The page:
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Fuel Tank Balancing

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  • Fuel Tank Balancing

    I have 2 37 gallon fuel tanks on either side of the stern on my '75 23' Mako inboard. I just started using the boat this summer. The 2 fuel hoses connect to a fuel filter where there is a shut off valve for each tank. I left both valves open assuming the fuel would be consumed equally from each tank. It turns out that only one tank gets used with both valves open. The other is still completely full after 3 hours use. I shut down one valve now to use up the fuel in the other tank. Is this normal? Do people with 2 tanks have to alternate between one tank and the other to keep them balanced? ANy suggestions?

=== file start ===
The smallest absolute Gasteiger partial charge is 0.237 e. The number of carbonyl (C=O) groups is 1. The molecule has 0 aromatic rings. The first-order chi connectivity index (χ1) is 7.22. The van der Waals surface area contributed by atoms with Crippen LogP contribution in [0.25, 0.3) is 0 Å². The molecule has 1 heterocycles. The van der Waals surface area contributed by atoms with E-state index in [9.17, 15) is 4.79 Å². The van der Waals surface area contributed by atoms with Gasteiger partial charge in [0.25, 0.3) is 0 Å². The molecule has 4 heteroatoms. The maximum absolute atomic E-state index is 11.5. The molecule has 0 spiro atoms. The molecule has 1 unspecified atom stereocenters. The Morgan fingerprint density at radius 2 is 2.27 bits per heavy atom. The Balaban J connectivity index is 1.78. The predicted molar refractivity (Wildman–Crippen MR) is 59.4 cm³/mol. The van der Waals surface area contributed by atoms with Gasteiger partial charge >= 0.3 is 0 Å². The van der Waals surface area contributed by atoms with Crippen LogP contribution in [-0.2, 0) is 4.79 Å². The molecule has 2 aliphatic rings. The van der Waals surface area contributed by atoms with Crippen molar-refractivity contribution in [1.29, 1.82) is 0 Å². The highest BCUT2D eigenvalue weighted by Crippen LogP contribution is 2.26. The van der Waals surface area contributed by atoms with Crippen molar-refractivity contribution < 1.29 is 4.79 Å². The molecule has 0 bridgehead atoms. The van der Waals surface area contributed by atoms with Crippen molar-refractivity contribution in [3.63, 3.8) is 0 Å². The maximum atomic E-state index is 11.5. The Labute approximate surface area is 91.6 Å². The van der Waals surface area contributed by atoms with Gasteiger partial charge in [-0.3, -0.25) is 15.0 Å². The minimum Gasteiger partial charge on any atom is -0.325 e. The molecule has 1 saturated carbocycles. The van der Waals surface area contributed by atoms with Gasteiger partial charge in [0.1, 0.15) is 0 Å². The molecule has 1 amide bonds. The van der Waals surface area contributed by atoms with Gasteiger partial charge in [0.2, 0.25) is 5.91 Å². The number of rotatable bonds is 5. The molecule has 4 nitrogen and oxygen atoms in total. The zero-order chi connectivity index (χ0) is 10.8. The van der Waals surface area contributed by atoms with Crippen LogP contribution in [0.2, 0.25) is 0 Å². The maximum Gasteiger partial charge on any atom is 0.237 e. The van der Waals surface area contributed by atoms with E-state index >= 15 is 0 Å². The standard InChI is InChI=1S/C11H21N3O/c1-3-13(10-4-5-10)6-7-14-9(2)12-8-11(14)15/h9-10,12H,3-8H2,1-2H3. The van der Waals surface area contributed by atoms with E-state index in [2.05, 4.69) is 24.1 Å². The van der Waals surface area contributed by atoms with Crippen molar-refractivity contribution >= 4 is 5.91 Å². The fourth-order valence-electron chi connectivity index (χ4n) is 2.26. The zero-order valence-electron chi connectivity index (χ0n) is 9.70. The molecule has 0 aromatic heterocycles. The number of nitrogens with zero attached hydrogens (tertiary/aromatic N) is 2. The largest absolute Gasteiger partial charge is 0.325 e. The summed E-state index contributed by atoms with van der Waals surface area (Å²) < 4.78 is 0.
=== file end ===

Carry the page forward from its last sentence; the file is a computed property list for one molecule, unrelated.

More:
• #2

    I don't know anything about your set up but I can offer my guesses.

    Because fuel is being drawn up and out of the tanks. The tank that the fuel flows out of the easiest will enherently be the tank that it drains from first.

    In tractor trailers with dual saddle tanks, I believe they have a line that run from the bottoms of each tank to let gravity balance them. However, I can see this line easily filling with crud and becoming useless, escpecially in an older boat.

    Most vehicle fuel systems that have two tanks usually force you to use them seperately. For instance, dual tanks in a pick up they have a switch when you want to change over.

    I am not sure why this is.

    Sorry for the long winded post.

    But to answer your question, I would say that it is fairly normal to have to isolate the tanks.
    1982 224 w/200 \'Rude[br]Andover, CT


    • #3
      I have a 1988 inboard with two 40 gallon tanks. It draws off of one tank for a few hours and then the other. I don't know what happens when one runs out, can't be a good thing.
      Paul[br]Plantation, Fl [br]1988 Mako 236 Inboard